Tips for Decision Making and Risk Management During the COVID Crisis

Tips for Decision Making and Risk Management During the COVID Crisis

The COVID crisis is unprecedented.  For the foreseeable future, we will have to make decisions under a great deal of uncertainty, in an unsettling new context, working remotely with our teams, all while being bombarded with news that shifts by the hour.  A recent article from the BBC noted that the COVID-19 crisis contributes to decision fatigue and a related type of burnout that we are not used to.

This article is intended to help alleviate decision fatigue with insights into decision making under uncertainty, suggestions to manage risk as you make decisions, and tips to improve decision making with your team.

Decision Making Under Uncertainty

Hugh Courtney, professor of international business and strategy at Northeastern University, developed a framework for determining the level of uncertainty surrounding strategic decisions.  It provides practical guidance that leads to more informed and confident decision making.  The framework describes four levels of uncertainty and provides suggestions to help make decisions for each level.    The framework is intended to reduce the risk that decision makers will see outcomes as either certain or completely unpredictable.

Level I – Clear Enough Future

A single forecast of the future

  • Carefully evaluate the single available forecast
  • Decide based on your analysis of the single potential outcome
Level II – Alternative Futures

A few possible outcomes of the future

  • Identify the probability of each possible outcome occurring
  • Evaluate each possible outcome
  • Decide based upon probability that each outcome will occur and your analysis of each outcome
Level III – Range of Futures

A range of possible outcomes

  • Develop only a limited number of scenarios, restricted to those you think are probable – do not identify all possible scenarios
  • Avoid redundant scenarios
  • Identify the outcome that you believe to be most optimal for your organization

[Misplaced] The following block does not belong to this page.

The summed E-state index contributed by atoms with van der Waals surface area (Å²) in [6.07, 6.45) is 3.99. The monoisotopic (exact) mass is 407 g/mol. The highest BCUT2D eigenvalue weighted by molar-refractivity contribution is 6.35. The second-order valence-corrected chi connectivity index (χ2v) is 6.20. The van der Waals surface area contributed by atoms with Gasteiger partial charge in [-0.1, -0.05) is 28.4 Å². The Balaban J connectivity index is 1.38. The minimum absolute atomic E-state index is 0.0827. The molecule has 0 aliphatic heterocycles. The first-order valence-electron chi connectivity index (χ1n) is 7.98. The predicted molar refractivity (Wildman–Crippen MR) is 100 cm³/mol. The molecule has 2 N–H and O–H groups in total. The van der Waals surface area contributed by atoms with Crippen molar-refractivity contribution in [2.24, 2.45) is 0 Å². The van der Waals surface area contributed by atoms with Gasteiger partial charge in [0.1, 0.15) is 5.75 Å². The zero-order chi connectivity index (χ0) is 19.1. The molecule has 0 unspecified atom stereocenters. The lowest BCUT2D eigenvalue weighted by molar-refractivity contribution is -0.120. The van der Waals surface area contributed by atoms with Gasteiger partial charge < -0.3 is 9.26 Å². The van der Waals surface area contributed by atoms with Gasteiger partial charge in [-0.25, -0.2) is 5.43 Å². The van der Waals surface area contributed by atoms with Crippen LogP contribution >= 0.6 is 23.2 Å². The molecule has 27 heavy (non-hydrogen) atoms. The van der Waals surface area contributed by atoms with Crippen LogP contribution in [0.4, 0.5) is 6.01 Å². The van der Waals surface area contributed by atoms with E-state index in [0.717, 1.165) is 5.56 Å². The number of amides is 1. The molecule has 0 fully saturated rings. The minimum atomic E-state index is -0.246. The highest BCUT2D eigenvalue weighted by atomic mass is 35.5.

Level IV – True Uncertainty

No basis to forecast the future

  • Avoid acting on gut instinct alone
  • Document what you know and what is possible to know
  • Identify variables that could impact outcomes over time
  • Adapt decision as new information comes available

Managing Risks

Risks arise as part of the decision-making process.  To help identify and manage risks, consider the following questions as you make key decisions:

  • What are you trying to do? (objectives)
  • What might affect you, good or bad? (risks)
  • Which of the things that might affect you are most significant? (risk assessment)
  • Of the most significant things that could go wrong, what are you going to do about them? (risk treatment)
  • Did what you decided to do work? (risk treatment follow-up)
  • What has changed? (identification of new or emerging risks)

Tips to Improve Decision Making with Your Team

Al Pittampalli is a data scientist and contributor to the Harvard Business Review.  He identified the following five stages of problem solving:

  • Define the problem
  • Generate solutions
  • Evaluate solutions
  • Pick a solution
  • Make a plan

When we make decisions, we move from one stage to the other randomly.  This is called intuitive problem solving and we don’t realize we are doing it.  Now imagine a remote team meeting where each of the participants is moving through this unsystematic approach to problem solving and it becomes evident why it is hard to make group decisions.

To reduce the impact of this problem, Pittampalli suggests the concept of a methodical meeting where each agenda item is aligned with a stage in the decision-making process and with a measurable outcome, as illustrated by the following examples:

Agenda Item Problem Solving Stage Outcome
Discuss member retention issue Define the Problem Problem statement
Identify a venue for annual conference Generate Solutions List of potential venues
Renew cell phone plan Evaluate Solutions List of strengths and weaknesses of service providers
Choose a new website developer Pick a Solution Decision on new website developer
Implement new sales strategy Make a Plan Action plan – tasks/owners/due dates

This approach requires a little more up-front work in preparing the meeting agenda, but this extra effort should result in a more efficient meeting that achieves measurable outcomes.



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Francis Liska
CEO OTUS Group | OTUS Group
Francis is a Chartered Professional Accountant, Certified General Accountant, Certified Information Systems Auditor, Certified Internal Control Auditor and a Certified Management Consultant. He holds a degree in Business Administration from Cape Breton University and a Post Graduate Diploma in Applied Information Technology. He has also completed graduate studies in decision analysis at Carleton University.

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